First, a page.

Charitable nonprofit organizations that enjoy tax-exempt status under Internal Revenue Code (IRC) Section 501(c)(3) are subject to strict rules on the amount of legislative lobbying in which they can participate. As a result, charitable nonprofit organizations can only engage in lobbying to the extent that it is an “insubstantial” portion of their overall activities. Unfortunately, the definition of “insubstantial” is unclear, making it challenging for charities to lobby and safeguard their tax-exempt status.
As a result, some charitable organization may find it advantageous to “take the 501(h) election,” an alternative that contains a more objective test to measure the amount of lobbying they can perform. If you have questions or concerns about how your charity can lobby without running afoul of federal tax laws, contact the California Center for Nonprofit Law at (949) 892-1221 today.
Taking the 501(h) Election for Lobbying Expenditure Limits
A charitable nonprofit takes the 501(h) election by filing IRS Form 5768 (Election/Revocation of Election by Section 501(c)(3) Organizations to Make Expenditures to Influence Legislation). The organization can file this form at any point during the tax year for the election to become effective, and the election remains in effect unless it files the same form to revoke it. However, if the charity files a form to revoke the 501(h) election, that revocation will only take effect in the following tax year.
Opting for the 501(h) election sets a definite ceiling on lobbying expenditures that a charitable nonprofit organization can make, as opposed to the subjective “insubstantial” portion of activities test to which the organization otherwise would be subject. This alternative allows charitable organizations to observe specific financial limits on their lobbying activities to maintain their 501(c)(3) status and the penalties they will face if they exceed those limits.
Nonprofit charities should remember that only some organizations can take the 501(h) election. For instance, churches and private foundations are ineligible to take the 501(h) election. Likewise, charitable organizations that receive any federal funding may not engage in any lobbying under existing federal legislation.
Understanding the 501(h) Election
The 501(h) lobbying expenditure limits are based on a sliding scale derived from the charity’s annual exempt purpose expenditures. The expenditure limit can never exceed $1,000,000. Depending on your charitable organization’s annual exempt purpose expenditures, it may be beneficial to take the 501(h) election because your organization can spend more on lobbying activities than it otherwise could.
- The lobbying nontaxable amount for organizations with $500,000 or less in exempt purpose expenditures is 20% of those expenditures;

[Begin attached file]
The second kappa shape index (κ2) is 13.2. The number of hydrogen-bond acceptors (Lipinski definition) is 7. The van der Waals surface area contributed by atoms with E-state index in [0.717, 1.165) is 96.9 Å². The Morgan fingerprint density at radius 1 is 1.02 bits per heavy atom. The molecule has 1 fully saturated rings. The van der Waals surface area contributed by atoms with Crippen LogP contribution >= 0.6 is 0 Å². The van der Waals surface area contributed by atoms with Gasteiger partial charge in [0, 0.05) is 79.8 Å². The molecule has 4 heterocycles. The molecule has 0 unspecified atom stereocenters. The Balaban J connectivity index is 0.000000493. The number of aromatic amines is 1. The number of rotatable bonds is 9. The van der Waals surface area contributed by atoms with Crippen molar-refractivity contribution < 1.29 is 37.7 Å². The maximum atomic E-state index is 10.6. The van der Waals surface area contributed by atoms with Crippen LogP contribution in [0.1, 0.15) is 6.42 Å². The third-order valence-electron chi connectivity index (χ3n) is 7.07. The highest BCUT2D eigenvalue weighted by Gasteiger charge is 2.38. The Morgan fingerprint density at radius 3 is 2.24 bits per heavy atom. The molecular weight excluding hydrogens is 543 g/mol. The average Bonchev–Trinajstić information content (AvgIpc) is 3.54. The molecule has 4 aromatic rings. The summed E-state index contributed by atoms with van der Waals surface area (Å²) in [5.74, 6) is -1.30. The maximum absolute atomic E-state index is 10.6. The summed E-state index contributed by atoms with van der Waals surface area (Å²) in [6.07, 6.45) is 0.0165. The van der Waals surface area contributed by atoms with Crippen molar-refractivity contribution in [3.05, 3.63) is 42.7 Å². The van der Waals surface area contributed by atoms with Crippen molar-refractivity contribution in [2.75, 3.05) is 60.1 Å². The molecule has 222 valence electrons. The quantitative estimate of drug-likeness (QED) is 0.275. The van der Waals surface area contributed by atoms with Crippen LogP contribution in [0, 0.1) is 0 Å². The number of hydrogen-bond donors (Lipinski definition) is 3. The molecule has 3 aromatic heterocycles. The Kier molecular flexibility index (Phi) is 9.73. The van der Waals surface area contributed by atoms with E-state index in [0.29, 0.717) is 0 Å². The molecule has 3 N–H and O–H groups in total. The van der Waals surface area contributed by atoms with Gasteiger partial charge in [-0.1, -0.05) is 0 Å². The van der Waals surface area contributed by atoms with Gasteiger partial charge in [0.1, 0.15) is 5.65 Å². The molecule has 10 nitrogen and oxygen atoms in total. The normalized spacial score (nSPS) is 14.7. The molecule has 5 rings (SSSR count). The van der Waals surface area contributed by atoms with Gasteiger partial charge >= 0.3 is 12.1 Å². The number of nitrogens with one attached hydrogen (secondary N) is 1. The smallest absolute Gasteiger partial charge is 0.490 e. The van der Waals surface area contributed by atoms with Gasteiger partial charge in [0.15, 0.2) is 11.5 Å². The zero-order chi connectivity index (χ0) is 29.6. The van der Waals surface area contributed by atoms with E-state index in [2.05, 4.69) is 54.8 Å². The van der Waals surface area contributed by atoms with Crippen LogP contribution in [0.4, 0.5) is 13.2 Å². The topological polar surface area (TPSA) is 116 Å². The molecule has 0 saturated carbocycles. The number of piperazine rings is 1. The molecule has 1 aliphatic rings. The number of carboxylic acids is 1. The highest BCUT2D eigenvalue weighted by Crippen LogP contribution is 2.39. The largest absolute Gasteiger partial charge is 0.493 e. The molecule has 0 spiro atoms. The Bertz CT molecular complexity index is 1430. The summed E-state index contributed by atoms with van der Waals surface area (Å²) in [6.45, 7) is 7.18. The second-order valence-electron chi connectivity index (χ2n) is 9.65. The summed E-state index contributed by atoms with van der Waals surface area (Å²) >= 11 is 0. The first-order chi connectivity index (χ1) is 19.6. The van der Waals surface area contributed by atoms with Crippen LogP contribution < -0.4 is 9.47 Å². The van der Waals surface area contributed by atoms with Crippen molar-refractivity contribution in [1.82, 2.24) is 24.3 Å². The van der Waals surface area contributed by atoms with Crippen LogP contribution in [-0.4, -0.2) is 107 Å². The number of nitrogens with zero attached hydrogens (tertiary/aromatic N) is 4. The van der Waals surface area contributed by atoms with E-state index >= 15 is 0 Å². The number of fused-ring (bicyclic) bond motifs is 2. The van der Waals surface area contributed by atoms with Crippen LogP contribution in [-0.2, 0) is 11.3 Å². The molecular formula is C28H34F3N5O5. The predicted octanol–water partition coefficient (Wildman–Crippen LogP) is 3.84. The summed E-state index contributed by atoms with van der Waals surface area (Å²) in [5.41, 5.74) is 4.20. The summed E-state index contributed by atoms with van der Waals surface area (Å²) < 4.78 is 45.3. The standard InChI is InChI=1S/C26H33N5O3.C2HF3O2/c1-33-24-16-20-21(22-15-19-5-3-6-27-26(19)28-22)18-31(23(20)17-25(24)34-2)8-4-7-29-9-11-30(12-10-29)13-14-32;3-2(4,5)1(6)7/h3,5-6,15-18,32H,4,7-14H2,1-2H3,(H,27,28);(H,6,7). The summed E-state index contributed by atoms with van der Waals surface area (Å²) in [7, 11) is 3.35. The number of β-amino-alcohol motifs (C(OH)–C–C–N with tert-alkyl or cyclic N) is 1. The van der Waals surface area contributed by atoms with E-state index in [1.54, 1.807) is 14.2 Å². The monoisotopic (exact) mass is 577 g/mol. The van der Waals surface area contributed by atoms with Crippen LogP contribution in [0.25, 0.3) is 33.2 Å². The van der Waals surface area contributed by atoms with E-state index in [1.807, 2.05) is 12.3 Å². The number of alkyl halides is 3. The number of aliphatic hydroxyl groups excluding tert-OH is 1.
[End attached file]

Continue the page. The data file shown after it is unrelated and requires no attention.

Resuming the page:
- The lobbying nontaxable amount for organizations with between $500,000 and $1,000,000 in exempt purpose expenditures is $100,000, plus 15% of those expenditures over $500,000;
- The lobbying nontaxable amount for organizations with between $1,000,000 and $1,500,000 in exempt purpose expenditures is $175,000, plus 10% of those expenditures over $1,000,000;
- The lobbying nontaxable amount for organizations with more than $1,500,000 in exempt purpose expenditures is $225,000, plus 5% of those expenditures over $1,500,000, with a total cap of $1,000,000; and
- The lobbying nontaxable amount for organizations with more than $17,000,000 in exempt purpose expenditures is $1,000,000.
Additionally, no more than 25% of the total expenditures on lobbying can be “grassroots lobbying.” According to the IRS, grassroots lobbying is “attempts to influence legislation by attempting to affect the opinion of the public with respect to the legislation and encouraging the audience to take action with respect to the legislation.“
Exceeding the 501(h) Election
A nonprofit charity that has taken the 501(h) election and exceeds the lobbying expenditure limits outlined above is subject to significant penalties. The organization must pay a 25% excise tax on expenditures exceeding lobbying expenditure limits. Furthermore, exceeding the lobbying expenditure limit set by 501(h) four years in a row can cause the organization to lose its 501(c)(3) status.
Contact Us Today for Legal Assistance
The California Center for Nonprofit Law focuses its practice on legal matters that affect private foundations and other nonprofit organizations in California. This unique focus allows us to concentrate on keeping abreast of the ever-changing laws and policies as they develop over time. We are here to represent the interests of your nonprofit organization throughout every stage of your legal matter. Call us at (949) 892-1221, email us at firstname.lastname@example.org, or fill out our contact form online and schedule a consultation about your nonprofit organization today.